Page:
In 2018, NVIDIA, AMD, Microsoft, Oculus and Valve formed the VirtualLink consortium and introduced the eponymous open industry standard specification for connecting VR headsets to PCs and other devices using a single USB Type-C connector. And now, two years later, it can be stated that this standard has ordered a long life.
VirtualLink was powered by Alternate Mode USB-C, using four high-speed HBR3 DisplayPort lines for video transmission, a USB 3.1 data link to support cameras and other sensors, and a power line that can carry up to 27W of power.
The official VirtualLink website is no longer available, and the NVIDIA GeForce RTX 3000 series (Ampere) video cards presented last week are known to lack the USB Type-C connector, which was present, among others, in the previous generation GeForce RTX 2000 series (Turing ).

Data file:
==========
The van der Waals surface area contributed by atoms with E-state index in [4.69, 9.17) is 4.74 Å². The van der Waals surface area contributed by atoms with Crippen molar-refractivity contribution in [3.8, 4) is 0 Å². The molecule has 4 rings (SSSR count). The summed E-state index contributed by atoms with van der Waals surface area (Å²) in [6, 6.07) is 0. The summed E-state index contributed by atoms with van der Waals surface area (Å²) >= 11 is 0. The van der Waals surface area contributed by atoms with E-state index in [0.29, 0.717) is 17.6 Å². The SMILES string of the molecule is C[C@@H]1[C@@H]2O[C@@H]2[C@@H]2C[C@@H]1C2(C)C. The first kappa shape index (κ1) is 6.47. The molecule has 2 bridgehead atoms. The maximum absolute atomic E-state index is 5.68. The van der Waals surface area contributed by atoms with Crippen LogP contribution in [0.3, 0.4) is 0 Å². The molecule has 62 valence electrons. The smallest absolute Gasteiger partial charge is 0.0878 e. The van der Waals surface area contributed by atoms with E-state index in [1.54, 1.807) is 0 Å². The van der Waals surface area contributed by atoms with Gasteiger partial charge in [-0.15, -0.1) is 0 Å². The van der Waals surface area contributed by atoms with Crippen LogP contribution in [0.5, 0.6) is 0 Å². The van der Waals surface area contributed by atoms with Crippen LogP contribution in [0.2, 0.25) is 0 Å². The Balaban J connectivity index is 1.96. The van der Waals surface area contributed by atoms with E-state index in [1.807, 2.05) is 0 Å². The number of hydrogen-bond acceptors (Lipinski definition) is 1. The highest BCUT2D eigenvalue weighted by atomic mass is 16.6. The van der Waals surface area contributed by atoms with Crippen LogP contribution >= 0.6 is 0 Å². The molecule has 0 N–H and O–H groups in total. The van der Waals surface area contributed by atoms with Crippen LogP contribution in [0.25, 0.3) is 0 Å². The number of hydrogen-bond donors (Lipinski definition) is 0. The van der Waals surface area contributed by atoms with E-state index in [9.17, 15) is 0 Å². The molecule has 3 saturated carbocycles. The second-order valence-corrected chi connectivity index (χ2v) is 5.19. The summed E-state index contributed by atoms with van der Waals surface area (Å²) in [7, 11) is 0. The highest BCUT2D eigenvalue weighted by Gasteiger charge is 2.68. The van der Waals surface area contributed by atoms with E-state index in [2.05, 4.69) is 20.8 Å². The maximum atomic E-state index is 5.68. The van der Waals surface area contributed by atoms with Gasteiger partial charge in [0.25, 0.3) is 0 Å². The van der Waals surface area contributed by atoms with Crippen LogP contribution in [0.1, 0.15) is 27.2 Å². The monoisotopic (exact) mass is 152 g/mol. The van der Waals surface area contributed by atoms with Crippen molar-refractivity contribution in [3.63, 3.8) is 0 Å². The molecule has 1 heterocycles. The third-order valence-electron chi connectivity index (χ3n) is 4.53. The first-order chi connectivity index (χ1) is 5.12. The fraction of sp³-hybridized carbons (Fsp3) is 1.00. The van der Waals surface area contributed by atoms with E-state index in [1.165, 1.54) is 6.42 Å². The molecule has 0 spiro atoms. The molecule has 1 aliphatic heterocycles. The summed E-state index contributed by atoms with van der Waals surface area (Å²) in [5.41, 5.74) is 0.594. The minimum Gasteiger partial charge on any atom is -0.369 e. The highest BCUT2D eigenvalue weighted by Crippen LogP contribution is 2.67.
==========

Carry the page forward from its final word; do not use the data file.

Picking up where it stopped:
The VirtualLink standard, contrary to expectations, has not been widely adopted. As of today, only a couple of little-known VR headsets – XTAL and StarVR – support it. Over the past two years, AMD has not released video cards with a USB Type-C connector, and Valve has abandoned its original plans to release a corresponding cable for its own Index helmet due to the technical difficulties and unreliability of such a connection.
There is currently no other standard that could potentially replace VirtualLink.